10 Ways Americans and Europeans Differ


1
Très Chic or No Très Chic?
American tourists Regina Proffit (left) and Tom and Pidge Tomlinson from Denver, Colorado, dressed in typical American traveling clothes, listen to a guided tour during their visit to Stonehenge, Wiltshire. Chris Ison/PA Images via Getty Images

Europeans often say you can tell an American tourist a mile off: the cargo shorts, T-shirt with a sports team logo and sneakers are dead giveaways. Meanwhile Americans say you can spot European tourists in the U.S. because they wear socks with sandals, know how to tie a scarf and never smile at strangers. Generalize much?

We can say this: While Americans will dress up at times, they usually don't. They put a lot of value on comfortable, functional clothes, like yoga pants, running shoes and loose-fitting tops — especially when traveling. Europeans are known to prefer tailored, form-fitting clothing, often in muted colors. In fact, some travel blogs insist that the American tourist who wishes not to stand out in Europe should avoid common wardrobe staples, like brightly colored jackets, running shoes and oversized T-shirts [sources: Polla, The Savvy Backpacker].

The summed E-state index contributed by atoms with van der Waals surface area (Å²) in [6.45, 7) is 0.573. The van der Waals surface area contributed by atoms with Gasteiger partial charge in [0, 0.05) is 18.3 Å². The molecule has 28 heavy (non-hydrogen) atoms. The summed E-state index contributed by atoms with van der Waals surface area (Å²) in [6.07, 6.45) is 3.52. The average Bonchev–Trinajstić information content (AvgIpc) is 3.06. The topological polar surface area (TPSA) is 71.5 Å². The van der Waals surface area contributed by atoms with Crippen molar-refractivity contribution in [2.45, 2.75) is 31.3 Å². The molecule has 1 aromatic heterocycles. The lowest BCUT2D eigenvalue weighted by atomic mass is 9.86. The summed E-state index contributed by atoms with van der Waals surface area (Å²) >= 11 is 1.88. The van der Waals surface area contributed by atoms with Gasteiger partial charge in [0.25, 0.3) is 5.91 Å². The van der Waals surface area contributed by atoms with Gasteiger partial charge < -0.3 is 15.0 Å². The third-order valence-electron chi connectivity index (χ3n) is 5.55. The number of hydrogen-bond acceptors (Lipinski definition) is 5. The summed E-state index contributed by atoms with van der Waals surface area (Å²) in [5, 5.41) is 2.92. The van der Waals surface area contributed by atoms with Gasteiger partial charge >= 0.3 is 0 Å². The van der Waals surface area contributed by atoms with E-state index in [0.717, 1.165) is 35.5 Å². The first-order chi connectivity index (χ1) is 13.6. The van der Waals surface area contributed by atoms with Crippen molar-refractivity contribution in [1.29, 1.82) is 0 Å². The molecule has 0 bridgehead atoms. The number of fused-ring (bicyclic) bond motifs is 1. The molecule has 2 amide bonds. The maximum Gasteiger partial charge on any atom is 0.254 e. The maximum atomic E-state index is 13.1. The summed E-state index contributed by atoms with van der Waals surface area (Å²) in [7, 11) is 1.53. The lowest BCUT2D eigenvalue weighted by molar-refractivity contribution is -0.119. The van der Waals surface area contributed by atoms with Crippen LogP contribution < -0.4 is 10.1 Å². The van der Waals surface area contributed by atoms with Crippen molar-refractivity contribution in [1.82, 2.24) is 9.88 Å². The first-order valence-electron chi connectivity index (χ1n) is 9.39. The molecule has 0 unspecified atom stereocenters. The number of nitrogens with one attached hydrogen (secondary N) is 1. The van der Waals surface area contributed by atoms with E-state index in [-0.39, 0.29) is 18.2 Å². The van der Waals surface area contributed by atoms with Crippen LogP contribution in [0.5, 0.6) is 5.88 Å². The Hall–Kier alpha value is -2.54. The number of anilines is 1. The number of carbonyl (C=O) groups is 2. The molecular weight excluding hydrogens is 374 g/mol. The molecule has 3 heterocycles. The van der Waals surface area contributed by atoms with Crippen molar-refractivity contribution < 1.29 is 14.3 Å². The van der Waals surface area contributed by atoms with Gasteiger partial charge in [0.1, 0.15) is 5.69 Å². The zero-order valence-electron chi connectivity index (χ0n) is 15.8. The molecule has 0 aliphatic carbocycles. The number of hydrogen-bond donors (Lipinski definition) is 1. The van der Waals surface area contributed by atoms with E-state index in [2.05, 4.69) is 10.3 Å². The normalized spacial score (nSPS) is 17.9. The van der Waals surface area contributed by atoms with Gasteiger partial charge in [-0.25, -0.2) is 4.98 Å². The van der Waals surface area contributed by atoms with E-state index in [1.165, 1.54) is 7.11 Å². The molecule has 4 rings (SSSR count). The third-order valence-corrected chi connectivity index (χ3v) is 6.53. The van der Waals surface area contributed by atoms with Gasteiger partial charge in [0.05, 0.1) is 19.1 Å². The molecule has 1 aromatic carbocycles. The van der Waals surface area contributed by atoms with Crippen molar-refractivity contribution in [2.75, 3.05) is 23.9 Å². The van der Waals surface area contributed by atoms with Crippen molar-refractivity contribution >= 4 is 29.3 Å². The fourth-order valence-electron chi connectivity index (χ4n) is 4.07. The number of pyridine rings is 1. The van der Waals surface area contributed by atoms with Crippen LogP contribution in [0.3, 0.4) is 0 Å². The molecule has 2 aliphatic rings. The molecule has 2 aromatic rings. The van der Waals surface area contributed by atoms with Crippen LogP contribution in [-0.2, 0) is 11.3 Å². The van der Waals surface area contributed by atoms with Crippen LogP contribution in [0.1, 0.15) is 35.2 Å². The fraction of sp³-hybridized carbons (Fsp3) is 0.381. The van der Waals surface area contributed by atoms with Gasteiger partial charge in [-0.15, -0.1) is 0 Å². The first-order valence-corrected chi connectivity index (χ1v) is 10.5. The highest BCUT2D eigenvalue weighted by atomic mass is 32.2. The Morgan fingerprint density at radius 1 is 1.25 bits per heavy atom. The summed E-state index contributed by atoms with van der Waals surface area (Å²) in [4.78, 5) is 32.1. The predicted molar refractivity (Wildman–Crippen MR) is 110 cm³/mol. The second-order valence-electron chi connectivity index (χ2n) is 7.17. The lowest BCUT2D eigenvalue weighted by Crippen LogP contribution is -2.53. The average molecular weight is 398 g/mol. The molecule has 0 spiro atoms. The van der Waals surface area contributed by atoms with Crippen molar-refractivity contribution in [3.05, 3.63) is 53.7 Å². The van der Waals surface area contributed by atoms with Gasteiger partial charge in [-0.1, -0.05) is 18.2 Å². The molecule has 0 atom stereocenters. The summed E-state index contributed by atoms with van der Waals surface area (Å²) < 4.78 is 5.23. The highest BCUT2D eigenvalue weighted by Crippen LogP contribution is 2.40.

The advent of casual clothes stateside can be traced back to the addition of sportswear, then shorts into American wardrobes in the early 1900s. Women later began to don comfortable, all-purpose unisex clothes, like jeans, cardigans and T-shirts, further encouraging a shift away from binding, uncomfortable clothes.

Fashion historian Deirdre Clemente wrote in a piece for TIME, "To dress casual is quintessentially to dress as an American and to live, or to dream of living, fast and loose and carefree. ... But for all the hours and articles, I've long known why I dress casual. It feels good."

More to Explore